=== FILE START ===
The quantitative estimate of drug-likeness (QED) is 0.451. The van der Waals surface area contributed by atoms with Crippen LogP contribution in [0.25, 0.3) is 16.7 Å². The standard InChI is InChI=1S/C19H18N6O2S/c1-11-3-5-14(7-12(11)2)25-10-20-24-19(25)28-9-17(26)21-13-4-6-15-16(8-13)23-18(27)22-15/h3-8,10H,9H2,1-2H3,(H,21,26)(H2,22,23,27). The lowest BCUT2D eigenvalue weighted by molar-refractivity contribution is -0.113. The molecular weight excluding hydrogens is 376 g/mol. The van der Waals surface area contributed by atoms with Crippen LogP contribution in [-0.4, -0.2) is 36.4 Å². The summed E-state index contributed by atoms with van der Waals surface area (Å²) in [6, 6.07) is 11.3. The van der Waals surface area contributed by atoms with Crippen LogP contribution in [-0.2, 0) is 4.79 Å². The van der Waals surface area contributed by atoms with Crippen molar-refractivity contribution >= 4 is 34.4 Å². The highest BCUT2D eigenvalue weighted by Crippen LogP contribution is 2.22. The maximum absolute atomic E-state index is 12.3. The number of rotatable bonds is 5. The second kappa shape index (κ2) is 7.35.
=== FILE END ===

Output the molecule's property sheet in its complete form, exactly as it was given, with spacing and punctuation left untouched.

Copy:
The quantitative estimate of drug-likeness (QED) is 0.451. The van der Waals surface area contributed by atoms with Crippen LogP contribution in [0.25, 0.3) is 16.7 Å². The standard InChI is InChI=1S/C19H18N6O2S/c1-11-3-5-14(7-12(11)2)25-10-20-24-19(25)28-9-17(26)21-13-4-6-15-16(8-13)23-18(27)22-15/h3-8,10H,9H2,1-2H3,(H,21,26)(H2,22,23,27). The lowest BCUT2D eigenvalue weighted by molar-refractivity contribution is -0.113. The molecular weight excluding hydrogens is 376 g/mol. The van der Waals surface area contributed by atoms with Crippen LogP contribution in [-0.4, -0.2) is 36.4 Å². The summed E-state index contributed by atoms with van der Waals surface area (Å²) in [6, 6.07) is 11.3. The van der Waals surface area contributed by atoms with Crippen LogP contribution in [-0.2, 0) is 4.79 Å². The van der Waals surface area contributed by atoms with Crippen molar-refractivity contribution >= 4 is 34.4 Å². The highest BCUT2D eigenvalue weighted by Crippen LogP contribution is 2.22. The maximum absolute atomic E-state index is 12.3. The number of rotatable bonds is 5. The second kappa shape index (κ2) is 7.35.